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Origins and Memories of The Blue Grass Fourth of July Parade

 

Independence Day is fast approaching, and a small-town tradition continues to honor the occasion in Highland County with a parade and lawn party in Blue Grass.  Betty Mitchell, Director of the Blue Grass Resource Center, shares her knowledge on the origins of the festivities.

Ms. Mitchell says, “Well, in 1997, when the new post office was constructed in Blue Grass, and the old post office there at the corner, which used to be the Blue Grass Valley Bank was empty, we had the idea to purchase the building and start a little nonprofit, the Blue Grass Resource Center, and the first program was the Blue Grass Book Bank, and it was a children’s lending library.  And in 1998, Mary Kirby* was the first librarian, and she came up with the idea, ‘Wouldn’t it be fun for Fourth of July to get the kids together and dress up and have a little parade, so that kicked it off, and this coming year will be the 22nd year of the parade.  It’s hard to believe that it’s been that long!”

“It started as a parade at 10 o’clock in the morning, and we told the kids to be there no later than 9:45 so that they could line up, and it was billed as ‘The Littlest Parade in Virginia.’  Decorate your wagon.  Decorate your dog.  Ride your bike.  Just come and participate!  And the members of the Board and their families and neighbors were great about making cookies.  We had lemonade, cookies, and homemade ice cream, so it grew over the years.  George Reed Swecker, who many people remember, was always the leader of the parade, and it started down at the Ruritan Club and proceeded to the Book Bank, and then turned around and went back, so if you missed it the first time, you could see it going back,” she says with a laugh.

Some things have changed, and some haven’t, since the event’s inception.  Ms. Mitchell says, “Now, it starts at 5 o’clock in the afternoon because the Blue Grass Ruritans, who have been partners for years with the Book Bank, along with the Episcopal Church of the Good Shepherd, were also partners.  Then, the Ruritan Club took that over and has been doing it for a number o’ years, so we’re grateful that it’s continuing.”

“My husband, Brian Richardson, who’s a Ruritan Member, is usually the one who kinda gets people together in the parking lot and leads the parade off, and we start it with the flag that was Tommy McNamara* – his wife, Minor*, was on the Board at the Book Bank, and Tommy passed away in 2005 and was a decorated World War II Veteran, and, so, we usually start the parade with the American Flag that his wife, Minor* donated to us.”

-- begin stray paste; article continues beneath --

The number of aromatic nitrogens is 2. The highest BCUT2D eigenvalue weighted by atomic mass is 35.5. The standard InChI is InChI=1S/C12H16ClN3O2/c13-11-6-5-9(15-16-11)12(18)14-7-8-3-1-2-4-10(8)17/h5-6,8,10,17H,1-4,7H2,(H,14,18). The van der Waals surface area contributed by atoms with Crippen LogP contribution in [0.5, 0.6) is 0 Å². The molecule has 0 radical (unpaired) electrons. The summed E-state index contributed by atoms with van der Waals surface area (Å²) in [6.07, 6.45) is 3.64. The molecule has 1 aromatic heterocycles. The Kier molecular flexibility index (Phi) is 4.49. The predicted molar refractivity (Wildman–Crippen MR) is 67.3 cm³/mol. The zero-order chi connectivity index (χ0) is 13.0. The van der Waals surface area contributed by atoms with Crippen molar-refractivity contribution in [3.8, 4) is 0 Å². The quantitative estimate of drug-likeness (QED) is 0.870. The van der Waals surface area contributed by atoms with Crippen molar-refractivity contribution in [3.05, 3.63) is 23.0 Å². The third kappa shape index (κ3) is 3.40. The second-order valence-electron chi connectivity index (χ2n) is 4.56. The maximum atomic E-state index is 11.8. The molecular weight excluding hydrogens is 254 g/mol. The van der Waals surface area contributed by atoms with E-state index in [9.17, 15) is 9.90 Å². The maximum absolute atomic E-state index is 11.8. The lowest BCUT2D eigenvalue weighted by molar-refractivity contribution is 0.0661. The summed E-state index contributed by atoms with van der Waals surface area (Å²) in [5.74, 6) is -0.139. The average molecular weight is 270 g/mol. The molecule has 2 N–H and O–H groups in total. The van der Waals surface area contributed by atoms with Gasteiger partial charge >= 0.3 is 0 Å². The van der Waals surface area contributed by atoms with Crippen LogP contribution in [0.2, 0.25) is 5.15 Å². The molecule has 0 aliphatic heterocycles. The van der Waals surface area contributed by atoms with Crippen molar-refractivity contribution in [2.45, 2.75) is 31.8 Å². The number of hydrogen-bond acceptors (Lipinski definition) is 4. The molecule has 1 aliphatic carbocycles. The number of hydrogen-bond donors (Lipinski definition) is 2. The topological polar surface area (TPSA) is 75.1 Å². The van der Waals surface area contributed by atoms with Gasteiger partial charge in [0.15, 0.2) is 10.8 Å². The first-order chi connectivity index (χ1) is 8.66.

Many special memories have been made through the years.  “I think people have kinda described this as kind of a hometown American Parade,” Ms. Mitchell says.  “I mean, it’s nothing big or exciting, but people come out.  They take pride in their community and line up and enjoy seein’ the children who are involved, and then it gives the kids somethin’ really fun to look forward to, and, I think, keeps alive a spirit of community.”

“You know, as I was kind of thinking about talking with you today and looking back over the people who were so diligent about making homemade ice cream.  Norma Lee Sponaugle* always made raspberry, and people would line up for that, and Mildred Mullenax*, so lots of people who aren’t with us any more, unfortunately, but it’s been a fun thing to have in the community, I think, for a number of years.”

“We appreciate all the support that people have coming out and would love to have people give us pictures and memories of it,” she says.  And you can reach Betty Mitchell with any memories or photos at 540-474-3333.

Again, this year’s parade is sponsored by The Blue Grass Ruritan Club and will begin at 5:00 p.m. on July 4, 2019 on Main Street in Blue Grass, with a lawn party immediately following.  There will be live music and entertainment, as well as food for sale.  People are invited to bring a lawn chair.  To learn about joining the Ruritan Family, folks can contact any Ruritan Member.

Story By

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Chris Swecker

is the Assistant Station Coordinator and a News Reporter for WVLS. He has roots in Highland County going back several generations, and he grew up in Monterey. Since graduating from James Madison University with a bachelor’s degree in Media Arts and Design, he has pursued his career at a news station and advertising agency in Virginia, on Microsoft’s campus in the state of Washington, and in both states as sole owner and employee of a video production company. He enjoys exploring life with his wife, Jessa Fowler, traveling, hiking, hunting, gardening, and trying new foods, all while discovering more about what it means to be a follower of Jesus Christ. He feels blessed to be a small part of this talented AMR team to help give back to the community that has provided him with so much.

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